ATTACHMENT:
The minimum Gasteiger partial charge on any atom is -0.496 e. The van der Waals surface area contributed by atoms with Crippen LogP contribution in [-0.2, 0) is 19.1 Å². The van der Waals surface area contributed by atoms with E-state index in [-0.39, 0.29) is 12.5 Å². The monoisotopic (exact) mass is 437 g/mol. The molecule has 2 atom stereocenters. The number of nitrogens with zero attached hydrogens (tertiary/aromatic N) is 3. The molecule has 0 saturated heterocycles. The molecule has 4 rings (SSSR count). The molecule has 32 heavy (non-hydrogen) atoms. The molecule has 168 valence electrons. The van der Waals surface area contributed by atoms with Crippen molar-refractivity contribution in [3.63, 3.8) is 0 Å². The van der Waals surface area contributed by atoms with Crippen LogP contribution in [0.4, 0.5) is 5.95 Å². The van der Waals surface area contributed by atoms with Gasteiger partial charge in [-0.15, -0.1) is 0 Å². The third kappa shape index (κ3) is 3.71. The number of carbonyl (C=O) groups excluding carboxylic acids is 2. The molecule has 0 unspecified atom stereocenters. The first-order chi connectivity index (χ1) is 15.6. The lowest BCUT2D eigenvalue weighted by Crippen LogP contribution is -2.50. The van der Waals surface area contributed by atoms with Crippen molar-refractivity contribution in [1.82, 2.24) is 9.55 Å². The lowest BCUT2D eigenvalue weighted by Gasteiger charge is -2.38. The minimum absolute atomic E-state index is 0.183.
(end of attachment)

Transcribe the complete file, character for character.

The minimum Gasteiger partial charge on any atom is -0.496 e. The van der Waals surface area contributed by atoms with Crippen LogP contribution in [-0.2, 0) is 19.1 Å². The van der Waals surface area contributed by atoms with E-state index in [-0.39, 0.29) is 12.5 Å². The monoisotopic (exact) mass is 437 g/mol. The molecule has 2 atom stereocenters. The number of nitrogens with zero attached hydrogens (tertiary/aromatic N) is 3. The molecule has 0 saturated heterocycles. The molecule has 4 rings (SSSR count). The molecule has 32 heavy (non-hydrogen) atoms. The molecule has 168 valence electrons. The van der Waals surface area contributed by atoms with Crippen molar-refractivity contribution in [3.63, 3.8) is 0 Å². The van der Waals surface area contributed by atoms with Crippen LogP contribution in [0.4, 0.5) is 5.95 Å². The van der Waals surface area contributed by atoms with Gasteiger partial charge in [-0.15, -0.1) is 0 Å². The third kappa shape index (κ3) is 3.71. The number of carbonyl (C=O) groups excluding carboxylic acids is 2. The molecule has 0 unspecified atom stereocenters. The first-order chi connectivity index (χ1) is 15.6. The lowest BCUT2D eigenvalue weighted by Crippen LogP contribution is -2.50. The van der Waals surface area contributed by atoms with Crippen molar-refractivity contribution in [1.82, 2.24) is 9.55 Å². The lowest BCUT2D eigenvalue weighted by Gasteiger charge is -2.38. The minimum absolute atomic E-state index is 0.183.